Monday, January 28, 2019

The Contemplative Mr. Rogers

The life and neighborhood of Mr. Rogers has been on my mind a lot the past few weeks.

It began when I finally sat down to watch the documentary Won't You Be My Neighbor?, which I can't say enough wonderful things about. It continued when I read this book and this book back to back on his philosophy and faith.

As he was for many my age, Mr. Rogers was a mainstay of my childhood television viewing experience. I think that I mostly looked forward to the stories that took place in the Land of Make Believe, as the Trolley faithfully showed up to transport us to a place with castles and giant clocks and talking owls and the scary Lady Elaine (I have yet to meet someone who grew up with this show who wasn't afraid of that stern little puppet with the rosy cheeks...she reminded me too much of teachers that I had).

In some subconscious sense, I can see how I was also taken in by Mr. Rogers's patience and gentleness, which he was very intentional about in his approach to children. The documentary spends a lot of time showing how his aim to take children's needs and fears seriously was what led to the slow pace of his show.

A more recent book now on my to-read list puts it like this:
Academics who’ve studied Rogers’s work often marvel at how young children calm down, pay attention, and learn so much from this television production — and at how they remain calm and centered for some time after watching the Neighborhood. Rogers himself put great care into the pacing of the program to help children slow down and steady themselves. 
One of Rogers’s film editors, Pasquale Buba (who went on from the Neighborhood to Hollywood to edit dozens of feature films), explains that Rogers deliberately lengthened scenes as the theme week progressed, so that the children would get used to an environment that extended their attention spans as they became more and more familiar with the story line.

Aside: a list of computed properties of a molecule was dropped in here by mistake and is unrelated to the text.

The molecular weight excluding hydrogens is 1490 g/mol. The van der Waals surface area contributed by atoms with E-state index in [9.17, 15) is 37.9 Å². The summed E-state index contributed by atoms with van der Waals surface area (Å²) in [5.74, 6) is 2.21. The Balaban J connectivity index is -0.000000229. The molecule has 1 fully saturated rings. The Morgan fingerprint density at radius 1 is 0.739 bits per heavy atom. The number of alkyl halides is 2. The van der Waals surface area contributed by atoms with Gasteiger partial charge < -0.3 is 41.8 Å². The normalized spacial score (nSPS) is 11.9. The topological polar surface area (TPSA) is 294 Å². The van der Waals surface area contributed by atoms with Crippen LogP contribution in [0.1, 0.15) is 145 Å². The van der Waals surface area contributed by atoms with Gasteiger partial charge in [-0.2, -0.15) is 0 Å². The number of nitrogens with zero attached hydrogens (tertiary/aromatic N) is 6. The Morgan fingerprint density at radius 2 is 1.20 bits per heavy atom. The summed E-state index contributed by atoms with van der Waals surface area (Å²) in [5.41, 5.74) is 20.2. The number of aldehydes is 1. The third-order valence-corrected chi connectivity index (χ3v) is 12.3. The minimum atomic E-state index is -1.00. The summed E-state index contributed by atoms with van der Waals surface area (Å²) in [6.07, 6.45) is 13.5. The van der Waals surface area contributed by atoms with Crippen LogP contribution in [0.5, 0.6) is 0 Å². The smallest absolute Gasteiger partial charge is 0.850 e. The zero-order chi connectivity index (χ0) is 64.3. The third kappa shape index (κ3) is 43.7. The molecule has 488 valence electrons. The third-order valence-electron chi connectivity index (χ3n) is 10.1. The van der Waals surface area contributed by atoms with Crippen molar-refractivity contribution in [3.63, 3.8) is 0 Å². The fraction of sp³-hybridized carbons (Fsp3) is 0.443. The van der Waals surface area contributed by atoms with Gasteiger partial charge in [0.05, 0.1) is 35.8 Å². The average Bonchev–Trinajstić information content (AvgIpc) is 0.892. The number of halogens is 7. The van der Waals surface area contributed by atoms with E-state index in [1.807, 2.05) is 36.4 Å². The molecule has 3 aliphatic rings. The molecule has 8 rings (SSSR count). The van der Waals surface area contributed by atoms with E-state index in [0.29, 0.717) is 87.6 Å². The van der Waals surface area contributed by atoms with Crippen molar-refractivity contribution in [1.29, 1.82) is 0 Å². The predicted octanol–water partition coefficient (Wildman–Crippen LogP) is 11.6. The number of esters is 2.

Many of the academics who studied early learning became advocates for the Neighborhood’s thoughtful, gentle approach.
As I've been revisiting this beloved childhood icon of mine the past few weeks, I've been struck by two things that influenced his decisions on the show.

The first was his anger. Not many people would think of Fred Rogers as an angry person, and few would consider whether he ever felt it as an emotion. And yet, it was in part his anger at the state of children's TV programming that motivated him to develop an alternative. The way in various places he describes his reaction to seeing slapstick humor or depicted violence as the apparent standard for shows geared toward kids implies an anger at what most people in television think is relevant and appropriate to children's needs.

And yet, Mr. Rogers was able to channel that anger into his creativity. He tells of using banging on a piano as his go-to release for anger since childhood. And it motivated him throughout his years on the show to help kids see that they can choose not to watch scary or violent things, as well as to acknowledge that sometimes we get mad, and there are certain things we can do to express it that are okay and others that are not.

The second thing I've been struck by is his contemplative side. Rogers was an appreciator of Henri Nouwen's writing and the two might have even been friends. His morning routine began with waking up before dawn to read his Bible and to pray. His custom before entering his studio every day was to pray, "Let some word said today be from you."

The slower pace to which contemplative practice calls us often lets us see things that we wouldn't when moving at our society's typical faster style. So often on his show, Mr. Rogers would let moments pass in silence while he was feeding his fish or painting or filling a small yard pool with water, just as a way for viewers to be still and watch and listen to what's happening rather than rush to describe it.

Overall, it was this slower gentler pace that was Mr. Rogers's gift to people. The specific lessons were needed, but to consider them calmly and in one's own time was something that children and parents alike who watched needed.

I'm not sure whether a show like Mr. Rogers' Neighborhood would succeed today. That notion makes me a little sad. It seems as if our culture has only become more frantic and fidgety, and it might be more difficult to get people's attention long enough to slow down and give greater attention to all that we might be missing.

It could also be that someone hasn't tried since. After all, there have to be reasons besides the exercise component why slower activities like yoga and tai chi are so popular. So maybe there's still reason for hope.

(Image source)